Counseling Reduces Low-Income Foreclosures
Washington-Responsible one-on-one counseling combined with long-term financial planning and in-house origination-to-servicing appears to be an efficient strategy that minimizes foreclosure rates, especially among "high-risk" low-income borrowers.
New performance analysis of mortgages made to low-income buyers who participated in homeownership education programs offered by NeighborWorks America organizations show their foreclosure start rate is 20 times less severe than that of subprime borrowers, and three times better than that of prime borrowers. Comparing foreclosure data provided by the Mortgage Bankers Association, NeighborWorks found that while its own loan portfolio had a foreclosure start rate of 0.21% in the second quarter of 2008, the overall market's foreclosure start rate was 1.08%, more than five times as great.
Also, NeighborWorks mortgages perform similarly to prime market loans, NeighborWorks spokesperson Douglas Robinson said. Quoting Mortgage Bankers Association data, he said the foreclosure start rate for conventional conforming mortgages was 0.61% in the second quarter, compared to 0.21% for mortgages originated and serviced by NeighborWorks.
It is a well known fact that one of the toughest problems servicers face these days is to follow up the trail of data related to loans in default or risking foreclosure, Mr. Robinson said. Once loans move on to the secondary market it becomes even harder to properly evaluate loan default risk.
"It's hard to get answers about these foreclosed loans. I know from conversations with lender partners that fewer than 10% of the people who come to us for foreclosure prevention counseling received homeownership counseling," he said. "We look at this crisis and think how can we not have this happen again. One way is to somehow make pre-purchase mortgage advisory available to more people in the future and we will see less home foreclosures."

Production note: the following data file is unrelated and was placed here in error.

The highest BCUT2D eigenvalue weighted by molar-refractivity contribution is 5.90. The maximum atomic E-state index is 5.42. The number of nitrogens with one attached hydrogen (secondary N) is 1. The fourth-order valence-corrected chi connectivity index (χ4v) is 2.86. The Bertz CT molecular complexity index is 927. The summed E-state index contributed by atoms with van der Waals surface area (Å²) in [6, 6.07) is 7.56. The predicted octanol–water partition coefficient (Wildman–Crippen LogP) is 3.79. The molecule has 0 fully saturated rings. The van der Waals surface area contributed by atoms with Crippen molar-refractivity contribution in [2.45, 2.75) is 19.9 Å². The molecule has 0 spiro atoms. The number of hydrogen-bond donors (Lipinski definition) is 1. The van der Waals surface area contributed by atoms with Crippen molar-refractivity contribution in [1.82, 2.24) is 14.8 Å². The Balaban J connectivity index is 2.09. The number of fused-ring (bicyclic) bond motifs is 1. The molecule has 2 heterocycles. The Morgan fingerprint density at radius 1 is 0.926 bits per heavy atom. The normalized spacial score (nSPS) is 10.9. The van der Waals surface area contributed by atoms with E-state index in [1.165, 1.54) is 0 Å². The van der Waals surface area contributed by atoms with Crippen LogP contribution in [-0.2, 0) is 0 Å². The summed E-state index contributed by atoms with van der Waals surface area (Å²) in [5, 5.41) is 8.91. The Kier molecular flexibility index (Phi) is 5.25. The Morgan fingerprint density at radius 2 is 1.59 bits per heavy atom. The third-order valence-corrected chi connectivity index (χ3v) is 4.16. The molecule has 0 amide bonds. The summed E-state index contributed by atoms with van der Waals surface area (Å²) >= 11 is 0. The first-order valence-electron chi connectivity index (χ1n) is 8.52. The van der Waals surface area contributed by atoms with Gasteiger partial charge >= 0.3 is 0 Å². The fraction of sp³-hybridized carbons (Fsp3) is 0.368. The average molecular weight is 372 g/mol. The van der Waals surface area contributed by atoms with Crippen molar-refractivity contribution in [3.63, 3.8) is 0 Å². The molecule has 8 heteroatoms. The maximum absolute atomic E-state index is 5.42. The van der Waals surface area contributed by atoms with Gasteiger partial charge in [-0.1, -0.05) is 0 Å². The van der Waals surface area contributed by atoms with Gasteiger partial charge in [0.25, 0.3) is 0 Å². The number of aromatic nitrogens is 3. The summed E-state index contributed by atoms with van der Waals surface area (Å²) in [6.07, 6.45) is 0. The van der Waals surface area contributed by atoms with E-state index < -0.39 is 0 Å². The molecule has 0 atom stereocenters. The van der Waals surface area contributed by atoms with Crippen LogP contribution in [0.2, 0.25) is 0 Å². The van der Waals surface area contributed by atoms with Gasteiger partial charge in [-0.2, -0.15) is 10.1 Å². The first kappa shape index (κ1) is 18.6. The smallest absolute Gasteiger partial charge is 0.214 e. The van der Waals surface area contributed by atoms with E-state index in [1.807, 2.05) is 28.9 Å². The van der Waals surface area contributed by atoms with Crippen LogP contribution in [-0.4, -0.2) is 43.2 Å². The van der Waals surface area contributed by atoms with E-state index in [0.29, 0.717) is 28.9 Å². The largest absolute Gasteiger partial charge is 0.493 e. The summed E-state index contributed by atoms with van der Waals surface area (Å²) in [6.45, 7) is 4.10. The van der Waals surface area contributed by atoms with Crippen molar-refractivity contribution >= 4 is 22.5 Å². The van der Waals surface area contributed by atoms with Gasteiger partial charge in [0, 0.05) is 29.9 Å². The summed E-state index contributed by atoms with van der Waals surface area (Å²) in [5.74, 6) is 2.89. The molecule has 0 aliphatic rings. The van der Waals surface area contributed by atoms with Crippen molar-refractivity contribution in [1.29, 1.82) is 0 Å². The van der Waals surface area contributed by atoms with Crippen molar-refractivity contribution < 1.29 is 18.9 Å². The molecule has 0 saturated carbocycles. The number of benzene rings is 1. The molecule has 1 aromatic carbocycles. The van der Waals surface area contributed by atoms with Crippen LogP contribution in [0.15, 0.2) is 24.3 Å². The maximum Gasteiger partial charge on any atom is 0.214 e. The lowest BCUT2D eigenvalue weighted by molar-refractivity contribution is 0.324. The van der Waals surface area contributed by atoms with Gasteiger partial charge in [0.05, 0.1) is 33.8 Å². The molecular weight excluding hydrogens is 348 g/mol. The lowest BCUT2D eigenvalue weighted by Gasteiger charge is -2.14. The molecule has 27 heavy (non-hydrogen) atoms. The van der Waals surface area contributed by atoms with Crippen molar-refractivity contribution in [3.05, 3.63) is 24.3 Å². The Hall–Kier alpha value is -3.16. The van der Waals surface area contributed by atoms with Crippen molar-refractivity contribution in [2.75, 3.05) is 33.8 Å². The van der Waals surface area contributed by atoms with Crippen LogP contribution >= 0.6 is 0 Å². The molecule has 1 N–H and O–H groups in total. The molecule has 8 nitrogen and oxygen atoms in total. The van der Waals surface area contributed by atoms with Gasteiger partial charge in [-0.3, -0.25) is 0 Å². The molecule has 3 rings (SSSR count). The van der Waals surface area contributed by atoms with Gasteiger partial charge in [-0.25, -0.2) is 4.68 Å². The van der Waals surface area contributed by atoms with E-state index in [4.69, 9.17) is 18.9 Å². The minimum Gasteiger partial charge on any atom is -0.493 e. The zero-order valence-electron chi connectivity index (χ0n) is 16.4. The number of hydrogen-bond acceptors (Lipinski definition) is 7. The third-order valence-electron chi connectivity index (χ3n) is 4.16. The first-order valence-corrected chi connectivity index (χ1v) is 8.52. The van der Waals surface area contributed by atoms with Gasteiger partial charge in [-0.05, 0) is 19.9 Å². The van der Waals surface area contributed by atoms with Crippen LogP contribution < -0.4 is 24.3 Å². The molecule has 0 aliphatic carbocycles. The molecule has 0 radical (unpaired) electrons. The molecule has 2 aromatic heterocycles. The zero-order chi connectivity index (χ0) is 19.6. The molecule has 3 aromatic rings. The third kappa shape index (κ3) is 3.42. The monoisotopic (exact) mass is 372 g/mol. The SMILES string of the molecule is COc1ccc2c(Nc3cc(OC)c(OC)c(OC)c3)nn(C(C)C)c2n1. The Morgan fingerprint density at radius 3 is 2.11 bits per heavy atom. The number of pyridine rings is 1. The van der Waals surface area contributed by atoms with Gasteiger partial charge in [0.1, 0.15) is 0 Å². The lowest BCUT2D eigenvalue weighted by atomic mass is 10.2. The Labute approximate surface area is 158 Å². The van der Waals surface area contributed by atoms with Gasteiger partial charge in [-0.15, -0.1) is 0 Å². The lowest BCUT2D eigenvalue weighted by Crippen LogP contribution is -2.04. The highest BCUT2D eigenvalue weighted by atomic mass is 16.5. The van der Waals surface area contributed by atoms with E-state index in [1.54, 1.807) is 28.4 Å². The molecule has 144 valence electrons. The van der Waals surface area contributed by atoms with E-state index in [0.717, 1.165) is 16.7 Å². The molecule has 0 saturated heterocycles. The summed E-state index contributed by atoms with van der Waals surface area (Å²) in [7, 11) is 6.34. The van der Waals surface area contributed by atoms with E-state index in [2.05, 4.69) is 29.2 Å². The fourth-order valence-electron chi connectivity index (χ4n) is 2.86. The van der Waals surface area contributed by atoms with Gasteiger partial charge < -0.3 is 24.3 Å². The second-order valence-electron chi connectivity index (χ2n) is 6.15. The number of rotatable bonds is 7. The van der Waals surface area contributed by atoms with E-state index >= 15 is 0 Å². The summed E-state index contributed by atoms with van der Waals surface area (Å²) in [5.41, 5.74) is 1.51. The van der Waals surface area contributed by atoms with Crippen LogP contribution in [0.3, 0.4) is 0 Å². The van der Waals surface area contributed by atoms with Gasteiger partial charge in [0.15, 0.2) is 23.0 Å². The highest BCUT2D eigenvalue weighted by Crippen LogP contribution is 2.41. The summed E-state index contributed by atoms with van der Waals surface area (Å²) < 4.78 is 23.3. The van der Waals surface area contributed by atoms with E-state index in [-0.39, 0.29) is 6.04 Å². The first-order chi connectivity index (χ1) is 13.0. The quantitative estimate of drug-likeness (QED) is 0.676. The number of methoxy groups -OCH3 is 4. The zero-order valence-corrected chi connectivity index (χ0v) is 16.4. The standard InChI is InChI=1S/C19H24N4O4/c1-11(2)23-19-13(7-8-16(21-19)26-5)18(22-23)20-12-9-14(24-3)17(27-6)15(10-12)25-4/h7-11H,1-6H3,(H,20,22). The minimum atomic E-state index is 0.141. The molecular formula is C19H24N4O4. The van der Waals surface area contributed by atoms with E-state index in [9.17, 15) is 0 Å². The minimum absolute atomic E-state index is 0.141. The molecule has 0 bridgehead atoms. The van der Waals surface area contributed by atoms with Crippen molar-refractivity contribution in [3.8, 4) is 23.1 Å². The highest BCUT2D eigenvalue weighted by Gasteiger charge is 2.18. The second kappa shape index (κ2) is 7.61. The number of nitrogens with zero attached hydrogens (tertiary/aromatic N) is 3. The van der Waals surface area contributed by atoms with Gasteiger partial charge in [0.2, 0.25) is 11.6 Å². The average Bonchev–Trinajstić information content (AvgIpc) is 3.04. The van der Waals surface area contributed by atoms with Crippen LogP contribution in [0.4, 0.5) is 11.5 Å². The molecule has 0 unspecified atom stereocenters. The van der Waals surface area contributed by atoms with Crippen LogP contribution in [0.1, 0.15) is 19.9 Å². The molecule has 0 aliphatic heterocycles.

"Facts tell the real story," said NeighborWorks CEO Kenneth D. Wade. "The vast majority of mortgages facilitated by NeighborWorks organizations are to buyers with low and moderate incomes and less-than-perfect credit scores, yet by obtaining quality mortgage advice these homeowners have been able to sustain homeownership during the most severe housing crisis since the Great Depression."
According to Mr. Wade, NeighborWorks organizations have a track record of providing one-on-one mortgage advice, encouraging homebuyers to avoid loans that they cannot afford for the long term. "That dedication to community stability and strength is the foundation of what we're doing." As illustrated by NeighborWorks data, he argued, "The idea that some observers now are pointing to low-income people as the cause of the financial crisis we're facing today is just wrong."
NeighborWorks has relationships with many of the country's top lenders it has limited capital available, he explained, so it services the in-house originated loans, even if they are high-risk mortgages loans made by NeighborWorks lender partners to borrowers who received financial education and counseling from NeighborWorks, as a rule, also are serviced by the same lender.
This strategy has also helped combine the long-term benefits of NeighborWorks counseling with financial planning services, Mr. Robinson said. NeighborWorks clients are required to take at least three financial education classes. Mr. Robinson believes NeighborWorks counseling is highly efficient because it also offers potential homebuyers one-on-one, face-to-face consulting.
"Not every person we talk to will get a house or be referred to a mortgage servicer, but the 21 basis points we are talking about, those loans that did not go into foreclosure, NeighborWorks is the servicer on those loans."
Most importantly, he said, "If they are not ready we tell them. Sometimes we work with them for a few months through one-on-one counseling to make sure people know about all the other obligations they have that come along with homeownership, so people come back when they are ready."